Science News: Relative Sit-to-Stand Muscle Power Predicts an Older Adult's Physical Independence at Age of 90 Yrs Beyond That of Relative Handgrip Strength, Physical Activity, and Sedentary Time: A Cross-sectional Analysis

Published January 05, 2023


Submitted by: Joshua M. Wilson, MD
Edited by: Nakul Katyal, MD

Hetherington-Rauth M, Magalhães JP, Alcazar J, et al. Relative Ssit-to-stand muscle power predicts an older adult's physical independence at age of 90 yrs beyond that of relative handgrip strength, physical activity, and sedentary time: A cross-sectional analysis. Am J Phys Med Rehabil. 2022;101(11):995-1000. doi:10.1097/PHM.0000000000001945

Summary: Functional decline associated with advanced age results in significant morbidity and mortality, in addition to increased demand on healthcare systems. Models and testing to predict functional decline help healthcare systems direct resources to vulnerable individuals that are at risk of future loss of independence.
The authors build on previous studies showing muscle power to be a greater predictor of age-related decline compared to evaluation using muscle strength or mass-based metrics. Using a cross-sectional study of 1,748 Portuguese adults over > 65 years old, they conducted multi-logistical regression analysis to compared standardized handgrip strength, sit-to-stand (STS) and sedentary time as predictors of moderate-high function at 90 years of age using the Composite Physical Functional (CPF) scale. Power analyses found that relative STS power assessment was a stronger predictor of anticipated independence at the age of 90 compared to sedentary time and commonly used handgrip testing.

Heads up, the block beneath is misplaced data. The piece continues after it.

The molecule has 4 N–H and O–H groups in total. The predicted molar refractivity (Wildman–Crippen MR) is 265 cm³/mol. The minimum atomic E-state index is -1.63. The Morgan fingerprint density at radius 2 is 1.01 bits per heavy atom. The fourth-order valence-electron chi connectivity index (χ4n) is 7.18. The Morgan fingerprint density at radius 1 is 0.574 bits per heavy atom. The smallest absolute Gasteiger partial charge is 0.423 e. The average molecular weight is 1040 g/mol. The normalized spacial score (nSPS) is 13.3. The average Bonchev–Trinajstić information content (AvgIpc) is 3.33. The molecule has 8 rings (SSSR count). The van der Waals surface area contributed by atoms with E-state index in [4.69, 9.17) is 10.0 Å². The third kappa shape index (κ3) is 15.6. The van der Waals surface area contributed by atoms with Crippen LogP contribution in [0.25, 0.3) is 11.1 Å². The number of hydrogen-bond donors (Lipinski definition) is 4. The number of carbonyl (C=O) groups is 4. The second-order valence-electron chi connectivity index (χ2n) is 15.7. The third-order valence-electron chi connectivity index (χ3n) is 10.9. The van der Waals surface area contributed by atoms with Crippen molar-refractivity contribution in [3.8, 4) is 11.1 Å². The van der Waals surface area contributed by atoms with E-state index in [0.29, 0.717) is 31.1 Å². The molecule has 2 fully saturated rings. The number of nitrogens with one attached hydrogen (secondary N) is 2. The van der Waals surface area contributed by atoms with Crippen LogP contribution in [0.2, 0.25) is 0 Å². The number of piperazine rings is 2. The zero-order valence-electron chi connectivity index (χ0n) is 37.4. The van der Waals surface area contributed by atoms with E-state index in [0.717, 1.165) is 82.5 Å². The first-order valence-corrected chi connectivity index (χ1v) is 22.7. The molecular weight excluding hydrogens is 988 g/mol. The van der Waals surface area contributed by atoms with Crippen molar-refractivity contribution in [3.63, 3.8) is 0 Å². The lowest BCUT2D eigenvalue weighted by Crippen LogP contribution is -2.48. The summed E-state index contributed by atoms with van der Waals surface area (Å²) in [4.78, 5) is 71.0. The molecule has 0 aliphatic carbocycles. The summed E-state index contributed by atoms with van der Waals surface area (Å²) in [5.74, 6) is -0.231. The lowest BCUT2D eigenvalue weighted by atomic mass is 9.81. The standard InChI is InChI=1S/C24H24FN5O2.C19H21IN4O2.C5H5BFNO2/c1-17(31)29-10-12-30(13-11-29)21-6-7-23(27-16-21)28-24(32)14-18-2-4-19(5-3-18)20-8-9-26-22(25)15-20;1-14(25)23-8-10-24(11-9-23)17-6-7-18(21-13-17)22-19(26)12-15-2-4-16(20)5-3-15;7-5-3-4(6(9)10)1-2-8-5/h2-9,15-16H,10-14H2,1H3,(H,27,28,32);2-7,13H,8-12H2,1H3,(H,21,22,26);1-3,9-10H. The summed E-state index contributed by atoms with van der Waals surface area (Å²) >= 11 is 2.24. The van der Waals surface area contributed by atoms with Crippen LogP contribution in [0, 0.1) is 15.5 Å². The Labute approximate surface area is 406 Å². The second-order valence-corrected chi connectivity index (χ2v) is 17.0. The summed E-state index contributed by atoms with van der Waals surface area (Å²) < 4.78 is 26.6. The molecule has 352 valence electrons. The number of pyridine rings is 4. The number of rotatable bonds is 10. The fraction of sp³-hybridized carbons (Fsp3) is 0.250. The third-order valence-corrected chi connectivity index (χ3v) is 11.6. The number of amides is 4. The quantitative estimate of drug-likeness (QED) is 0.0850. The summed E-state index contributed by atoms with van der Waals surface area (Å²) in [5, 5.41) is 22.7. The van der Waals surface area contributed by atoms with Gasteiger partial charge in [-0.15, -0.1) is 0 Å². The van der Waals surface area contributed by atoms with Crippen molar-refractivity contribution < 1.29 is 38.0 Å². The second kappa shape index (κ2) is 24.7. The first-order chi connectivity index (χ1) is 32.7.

They compared relative STS power quartiles demonstrating a graded response with prediction of a moderate-high functioning status at the age of 90. With an odds ratio up to 11.48 using the 4th quartile of relative STS strength.
Using receiver operator characteristic curve analysis, they determined optimal cut-off values for relative STS power based on both sex and age that would predict independence at the age of 90. From this analysis, they derived an equation using individual age, gender, and relative STS power to predict the risk of losing independence later in life.

Comments: The authors cite that their findings were limited by being a cross-sectional study, and their reliance on using CPF self-reported scales. They believe that they have shown that relative STS strength out-performed handgrip as predictor for age associated functional decline. Furthermore, their analysis provided optimized cutoffs to screen individuals for future functional decline.
This study provided benefit by helping to establish a screening test that is easy to use and does not require the use of specialized equipment. Areas for further exploration would include the use of prospective studies to assess the outcomes of this predictive model once the individuals have reached the age 90. If use of relative STS power were to be shown to successfully predict independence in advanced age, then future studies should focus on modalities and timing of interventions to prevent such functional declines.

Article of similar interest: Alcazar J, Alegre LM, Van Roie E, et al. Relative sit-to-stand power: aging trajectories, functionally relevant cut-off points, and normative data in a large European cohort. J Cachexia Sarcopenia Muscle. 2021;12(4):921-932. doi:10.1002/jcsm.12737